Overall, here we describe a new viable strategy for the development of future and sustainable strategies to produce CNCbl with wild-type GRAS P. freudenreichii strains without having to rely on more complicated setups like multiple-phase continuous bioprocesses or expanded bed adsorption bioreactors for propionic acid elimination.

Materials and methods

Microorganism and medium

Cultures were performed with P. freudenreichii NBRC 12391 acquired from Japan’s National Biological Resource Center (NBRC). This strain is the parental strain used by Kojima and co-workers in their Patent from 1985 [25], also named IFO 12391. Cells were stored in pre-culture media supplemented with 25% glycerol at − 80 °C and in agar-solid media.

All products described were purchased from Sigma-Aldrich unless stated otherwise.

The pre-culture media was prepared according to NBRC instructions. Its composition was 5 g/L glucose, 5 g/L yeast extract, 5 g/L tryptone and 1 g/L MgSO4. The composition of the agar-solid media was 5 g/L glucose, 5 g/L yeast extract, 5 g/L tryptone, 1 g/L MgSO4 and 15 g/L agar. Solid-media cultures were performed in a 2.5 L Oxoid Anaerojar (Thermo Fisher Scientific, Alcobendas, Spain) to ensure anaerobic conditions.

The composition of the culture medium used in shake flask and bioreactor cultures is an adaptation of the media described in Kojima et al. [25]. Its composition was 50 g/L glucose, 40 g/L corn steep liquor (CSL), 3 g/L NH4NO3, 1.5 g Na2HPO4, 0.4 g/L KH2PO4, 0.5 g/L MgSO4·7H2O, 5 mg/L MnSO4·4H2O, 10 mg/L FeSO4·7H2O, 10 mg/L ZnSO4·7H2O, 0.05 mg/L CuSO4·5H2O, 0.01 mg/L (NH4)6Mo7O24·4H2O, 15 mg/L Co(NO3)·6H2O and 5 mg/L Calcium pantothenate. Glucose and CSL concentrated stocks (250 g/L and 200 g/L stock solutions respectively) were autoclaved separately from the rest of the media components. To prevent precipitation of the CSL solid fraction, the pH of the CSL solution was adjusted to 8 before autoclaving and, after sterilization, centrifuged at 18,000g for 30 min to recover just the supernatant. All salts except NH4NO3, Na2HPO4, and KH2PO4 were prepared in a separated solution and sterilized by filtration with a 0.22 µm filter (Teknokroma, Sant Cugat del Valles, Spain).

For the development of a single-continuous bioprocess, the culture media composition was the same as previously described apart from glucose and CSL concentration which were set at 25 g/L and 20 g/L respectively.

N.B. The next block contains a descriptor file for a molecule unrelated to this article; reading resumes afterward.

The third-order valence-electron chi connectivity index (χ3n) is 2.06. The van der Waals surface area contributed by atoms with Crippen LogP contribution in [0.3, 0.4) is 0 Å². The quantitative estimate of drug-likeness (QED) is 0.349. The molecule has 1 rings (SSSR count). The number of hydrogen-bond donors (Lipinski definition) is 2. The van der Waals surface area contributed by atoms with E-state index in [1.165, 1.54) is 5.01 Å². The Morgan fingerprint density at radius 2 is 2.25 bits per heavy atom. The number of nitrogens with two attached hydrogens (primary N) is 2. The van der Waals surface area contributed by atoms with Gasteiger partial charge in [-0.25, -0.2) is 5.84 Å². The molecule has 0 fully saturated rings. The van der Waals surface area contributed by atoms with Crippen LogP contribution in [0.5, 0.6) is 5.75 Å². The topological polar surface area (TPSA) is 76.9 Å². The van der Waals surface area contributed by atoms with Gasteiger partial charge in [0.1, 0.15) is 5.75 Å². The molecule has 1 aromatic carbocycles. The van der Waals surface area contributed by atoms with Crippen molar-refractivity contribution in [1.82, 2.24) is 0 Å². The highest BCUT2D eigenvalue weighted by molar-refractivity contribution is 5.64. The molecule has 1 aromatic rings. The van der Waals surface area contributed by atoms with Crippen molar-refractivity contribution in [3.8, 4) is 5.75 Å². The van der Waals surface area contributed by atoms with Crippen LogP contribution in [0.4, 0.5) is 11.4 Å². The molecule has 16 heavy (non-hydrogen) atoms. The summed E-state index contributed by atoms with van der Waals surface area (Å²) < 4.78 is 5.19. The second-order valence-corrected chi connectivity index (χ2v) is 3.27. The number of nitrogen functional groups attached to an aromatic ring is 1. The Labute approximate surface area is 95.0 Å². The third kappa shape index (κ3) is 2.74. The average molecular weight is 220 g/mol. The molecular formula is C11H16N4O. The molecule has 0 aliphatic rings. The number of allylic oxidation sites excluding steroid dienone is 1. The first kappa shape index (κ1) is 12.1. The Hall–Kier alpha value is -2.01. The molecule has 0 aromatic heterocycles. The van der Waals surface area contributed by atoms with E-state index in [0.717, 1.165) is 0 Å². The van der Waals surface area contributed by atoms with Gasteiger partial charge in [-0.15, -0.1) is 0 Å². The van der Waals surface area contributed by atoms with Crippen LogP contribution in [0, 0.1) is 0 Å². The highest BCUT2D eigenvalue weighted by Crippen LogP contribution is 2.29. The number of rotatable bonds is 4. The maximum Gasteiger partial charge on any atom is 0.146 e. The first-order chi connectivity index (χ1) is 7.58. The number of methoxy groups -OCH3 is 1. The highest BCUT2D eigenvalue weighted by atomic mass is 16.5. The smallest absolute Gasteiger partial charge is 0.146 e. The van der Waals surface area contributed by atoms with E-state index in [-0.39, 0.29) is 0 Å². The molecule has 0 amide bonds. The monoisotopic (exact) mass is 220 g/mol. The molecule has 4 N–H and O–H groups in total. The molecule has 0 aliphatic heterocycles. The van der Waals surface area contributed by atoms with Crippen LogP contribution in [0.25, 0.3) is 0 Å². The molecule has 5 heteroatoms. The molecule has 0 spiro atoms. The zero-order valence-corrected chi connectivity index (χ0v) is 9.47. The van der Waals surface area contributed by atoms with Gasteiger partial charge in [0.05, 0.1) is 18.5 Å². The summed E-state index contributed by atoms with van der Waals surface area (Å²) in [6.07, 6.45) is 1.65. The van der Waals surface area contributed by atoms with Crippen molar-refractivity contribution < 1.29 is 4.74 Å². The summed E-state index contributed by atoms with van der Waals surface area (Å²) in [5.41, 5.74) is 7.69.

Shake flasks cultures

All shake flasks cultures were performed in 250 mL shake flasks filled with 200 mL of media at 30 °C with or without agitation depending on the study. The ratio between the volume of culture and the maximum volume of the shake flask was fixed at 80% to reduce the oxygenation capacity of the system as anaerobic and microaerobic conditions were desired.

An aliquot of the cryopreserved cells was grown in 10 mL of pre-culture media for 24 h. These cultures were used to inoculate another 10 mL of culture media for 48 h. Finally, these cultures were used to inoculate the main cultures used in the studies. pH was measured and adjusted daily with the addition of a 2 M NaOH solution. All cultures were performed, at least, in triplicate.

The effect of the agitation during the early stages of the culture was studied in two separate conditions: a static condition where cultures were kept in a stove (J.P. Selecta, Abrera,Spain) at 30 °C and an agitated culture performed at 150 rpm and 30 °C in a INFORS HT incubator (Biogen, Madrid, Spain). After 96 h, both conditions were supplemented with 100 µM DMBI and agitated at 150 rpm in the INFORS HT Incubator.

To study the effect of the addition of different cobalamin precursors, several cultures were performed with the addition of 100 µM Riboflavin (RF), 100 µM Nicotinamide (NAM), 100 µM DMBI or a combination of RF and NAM (50 µM each) at 0 and 96 h. All stock solutions for the different precursors were prepared with ultrapure water and filter sterilized except DMBI solution which was prepared in pure ethanol. The effect of DMBI addition on cell growth and production was further studied with the addition of 100 µM DMBI at 0, 48, 72 and 96 h. In all cases, after the addition of the precursors, cultures were kept under gently agitated conditions.